Politics are messy, heck, we should have listened to George Washington when he said we should not allow parties in our system, but what are you going to do?! Unfortunately, we face varieties of issues dealing with the environment and coming up with a single plan will be messy, difficult and bloody. No one will get their way 100%, compromise is the game that must be played.
Different agencies have been working feverishly over past decade to help legislation get past here in the United States, even around the world. Take the Millennium Ecosystem Assessment which checked out the consequences of change amongst ecosystems and watersheds upon human well-being. Working with experts, their findings proved scientifically we need to conserve our ecosystems, and its services they provide. Ecosystem services are benefits provide to us for free, mainly purification or water, air, soil, and helps to weed out dying species. Giving up something was the key because need to improve our ecosystems, restoring would be better actually. Enhancing our decisions planned will allow countries to obtain the pros and cons of a certain project, and whether its repercussions are worth the destruction.
There are four ways to evaluate our ecosystems and its good and services, ecologically, economically, socioculturally and intrinsically. All these values help us obtain information about our ecosystems and their goods and services. Ecological value is based on a system of natural sciences; ecosystems have value because they maintain diverse life here on earth. Providing material/immaterial important for sustaining life on our planet. Economical values quantify nature, because knowing how to treat nature will ease our pain when pricing it. We want to measure everything in monetary terms, therefore we measure all economic values of ecosystems monetarily. Thus, helping access the impact of each decision, economically. Then, socio-culture values combines the idea of anthropocentric values and non-anthropocentric values. We value ecosystems outside of the services they provide directly to us, they matter to our surroundings, religion, national and personal ethical values and spiritual values. Therefore, the decision of what to do with an ecosystem should be done in an open forum type deal. Finally, intrinsic value tries to show how we can place moral values upon non-humans, as well as non-living species. Everything deserves a chance especially species which cannot speak for themselves.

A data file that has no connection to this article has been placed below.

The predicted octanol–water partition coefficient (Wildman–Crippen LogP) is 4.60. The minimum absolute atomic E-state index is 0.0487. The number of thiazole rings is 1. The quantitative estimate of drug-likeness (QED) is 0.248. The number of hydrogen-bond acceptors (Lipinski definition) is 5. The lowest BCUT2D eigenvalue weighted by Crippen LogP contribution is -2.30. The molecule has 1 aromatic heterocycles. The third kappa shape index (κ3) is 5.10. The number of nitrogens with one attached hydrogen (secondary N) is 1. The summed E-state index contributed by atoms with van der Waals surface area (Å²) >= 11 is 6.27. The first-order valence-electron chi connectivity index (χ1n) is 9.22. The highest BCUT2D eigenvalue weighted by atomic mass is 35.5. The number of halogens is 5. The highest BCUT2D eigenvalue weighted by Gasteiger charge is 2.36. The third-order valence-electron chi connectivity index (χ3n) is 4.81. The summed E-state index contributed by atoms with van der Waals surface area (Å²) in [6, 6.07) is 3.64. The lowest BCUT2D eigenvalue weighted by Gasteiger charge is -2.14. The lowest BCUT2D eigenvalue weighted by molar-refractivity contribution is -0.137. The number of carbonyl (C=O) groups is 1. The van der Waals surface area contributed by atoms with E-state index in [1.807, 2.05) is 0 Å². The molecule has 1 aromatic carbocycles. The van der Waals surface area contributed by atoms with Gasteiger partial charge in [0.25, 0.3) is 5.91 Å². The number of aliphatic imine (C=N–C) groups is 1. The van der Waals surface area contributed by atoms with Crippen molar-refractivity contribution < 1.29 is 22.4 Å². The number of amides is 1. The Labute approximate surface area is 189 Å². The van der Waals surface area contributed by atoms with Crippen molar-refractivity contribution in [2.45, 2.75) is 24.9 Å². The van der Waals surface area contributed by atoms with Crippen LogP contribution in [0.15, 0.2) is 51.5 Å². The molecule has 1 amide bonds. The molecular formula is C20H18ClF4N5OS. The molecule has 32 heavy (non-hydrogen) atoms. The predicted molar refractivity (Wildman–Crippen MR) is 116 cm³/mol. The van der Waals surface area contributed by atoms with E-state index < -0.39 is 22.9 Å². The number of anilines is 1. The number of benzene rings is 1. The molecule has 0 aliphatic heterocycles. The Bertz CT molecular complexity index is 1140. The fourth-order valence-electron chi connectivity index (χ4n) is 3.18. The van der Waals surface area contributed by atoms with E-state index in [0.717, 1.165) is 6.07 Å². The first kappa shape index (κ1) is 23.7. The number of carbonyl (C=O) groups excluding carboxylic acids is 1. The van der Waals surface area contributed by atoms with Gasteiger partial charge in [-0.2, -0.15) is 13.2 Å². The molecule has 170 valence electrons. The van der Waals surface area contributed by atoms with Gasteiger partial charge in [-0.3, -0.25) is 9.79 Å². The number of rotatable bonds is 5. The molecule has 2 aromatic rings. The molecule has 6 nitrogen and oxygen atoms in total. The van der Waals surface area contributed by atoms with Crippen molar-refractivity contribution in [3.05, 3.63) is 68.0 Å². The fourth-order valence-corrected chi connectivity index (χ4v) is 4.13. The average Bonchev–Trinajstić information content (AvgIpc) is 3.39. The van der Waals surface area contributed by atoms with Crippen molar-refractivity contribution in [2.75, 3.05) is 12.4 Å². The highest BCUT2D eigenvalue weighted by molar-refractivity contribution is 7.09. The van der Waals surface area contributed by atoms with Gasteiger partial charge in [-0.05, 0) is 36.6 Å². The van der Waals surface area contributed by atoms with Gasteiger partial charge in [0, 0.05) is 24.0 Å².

It is important to think this over, everyone has a different opinion on these types of situations and we are certainly not going to appeal to everyone’s ideal solution, but we can compromise. Different people view ecosystems differently, take the indians they worship animals, almost like deities. Differing cultures apply their beliefs to their ecosystems differently than others, so coming to a conclusion is cumbersome. Reevaluating our needs and wants will help us become more in sync of what too do, but before that our world will continue suffer.
The Journey of the Universe, “an epic story of cosmic, earth, and human transformation”, is an Emmy award-winning film written by Thomas Swimme & Mary Evelyn Tucker. Thomas Swimme is a professor at the California Institute of integral studies in San Francisco, and Mary Tucker is Senior Lecturer and Research Scholar at Yale University, working in the environmental studies. The film situates itself on a Greek Island, for one day, as Swimme takes us on a “12 hour” journey over the course of a 56 minute documentary. The documentary connects the “big picture issues as the birth of the cosmos 14 billion years ago”, to the beginnings of the human genome as well as the human impact on Earth’s environment. All of this connects in a deep web of life, and it all started with the big bang.
Bang, the big bang, it all started. Our world has always been evolving and adjusting itself and its systems, for the better. This film illustrates this idea perfectly. Us humans have a huge impact on the planet and her natural systems and those systems stability. We are taking more out than we are putting back in. Why, well we are naturally selfish. One can compare this back to 2012 Presidential Candidate Mitt Romney, who believes that we should focus on what can make us money versus what can help us create a sustainable system between humans and the Earth’s natural systems. Yes, money does help our world move round but so does its native systems. Why not help preserve them… wouldn’t that create jobs and money. I surely don’t understand Mitt Romney’s plan.
Besides Romney’s plan, after the universe’s creation, humans have had a large impact upon the Earth, its cycles, and its dynamics, resulting in a period filled with environmental and social crisis. These crises have destroyed land, natural environmental systems and the dynamic of the environment with its systems; thus resulted in a recent push for fixes. The Sierra Club is an example of a group trying to fix this situation. Sierra Club founder John Muir devoted himself, as well as the club, “to the study and the protection of the Earth’s scenic and ecological resources.” We are all a part of this Earth and her story needs to be renewed, and this should mean a sincerest goodbye to our old story and values because, “a radical reassessment of the human situation is needed.” We need to look and see what is important to us and why because our story for the past 100 years is not the same as what our story today is, change. I believe change is what we need and the Journey of the Universe shows how we need change here on planet Earth.
Hey, guys my name is Connor Farrell. This blog is dedicated to my Environmental Ethics course, here at Fordham University. Hope you all like it, and thanks for subscribing!